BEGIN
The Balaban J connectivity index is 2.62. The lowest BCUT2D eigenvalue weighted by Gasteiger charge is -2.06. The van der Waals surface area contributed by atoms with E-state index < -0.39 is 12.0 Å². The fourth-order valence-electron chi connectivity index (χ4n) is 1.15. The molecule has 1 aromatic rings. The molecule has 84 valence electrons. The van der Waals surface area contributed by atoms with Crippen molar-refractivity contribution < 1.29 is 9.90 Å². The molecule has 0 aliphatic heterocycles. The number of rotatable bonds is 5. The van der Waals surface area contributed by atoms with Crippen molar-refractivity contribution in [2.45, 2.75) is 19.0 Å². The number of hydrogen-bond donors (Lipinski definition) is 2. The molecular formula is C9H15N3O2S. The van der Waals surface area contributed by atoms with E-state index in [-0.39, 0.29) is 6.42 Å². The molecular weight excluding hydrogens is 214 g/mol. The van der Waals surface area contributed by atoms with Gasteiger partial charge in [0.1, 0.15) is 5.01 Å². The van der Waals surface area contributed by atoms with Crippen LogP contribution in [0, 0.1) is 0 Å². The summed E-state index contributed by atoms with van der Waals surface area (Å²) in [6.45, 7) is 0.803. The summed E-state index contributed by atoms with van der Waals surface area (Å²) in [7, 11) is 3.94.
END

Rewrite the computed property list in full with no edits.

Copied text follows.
The Balaban J connectivity index is 2.62. The lowest BCUT2D eigenvalue weighted by Gasteiger charge is -2.06. The van der Waals surface area contributed by atoms with E-state index < -0.39 is 12.0 Å². The fourth-order valence-electron chi connectivity index (χ4n) is 1.15. The molecule has 1 aromatic rings. The molecule has 84 valence electrons. The van der Waals surface area contributed by atoms with Crippen molar-refractivity contribution < 1.29 is 9.90 Å². The molecule has 0 aliphatic heterocycles. The number of rotatable bonds is 5. The van der Waals surface area contributed by atoms with Crippen molar-refractivity contribution in [2.45, 2.75) is 19.0 Å². The number of hydrogen-bond donors (Lipinski definition) is 2. The molecular formula is C9H15N3O2S. The van der Waals surface area contributed by atoms with E-state index in [-0.39, 0.29) is 6.42 Å². The molecular weight excluding hydrogens is 214 g/mol. The van der Waals surface area contributed by atoms with Gasteiger partial charge in [0.1, 0.15) is 5.01 Å². The van der Waals surface area contributed by atoms with Crippen LogP contribution in [0, 0.1) is 0 Å². The summed E-state index contributed by atoms with van der Waals surface area (Å²) in [6.45, 7) is 0.803. The summed E-state index contributed by atoms with van der Waals surface area (Å²) in [7, 11) is 3.94.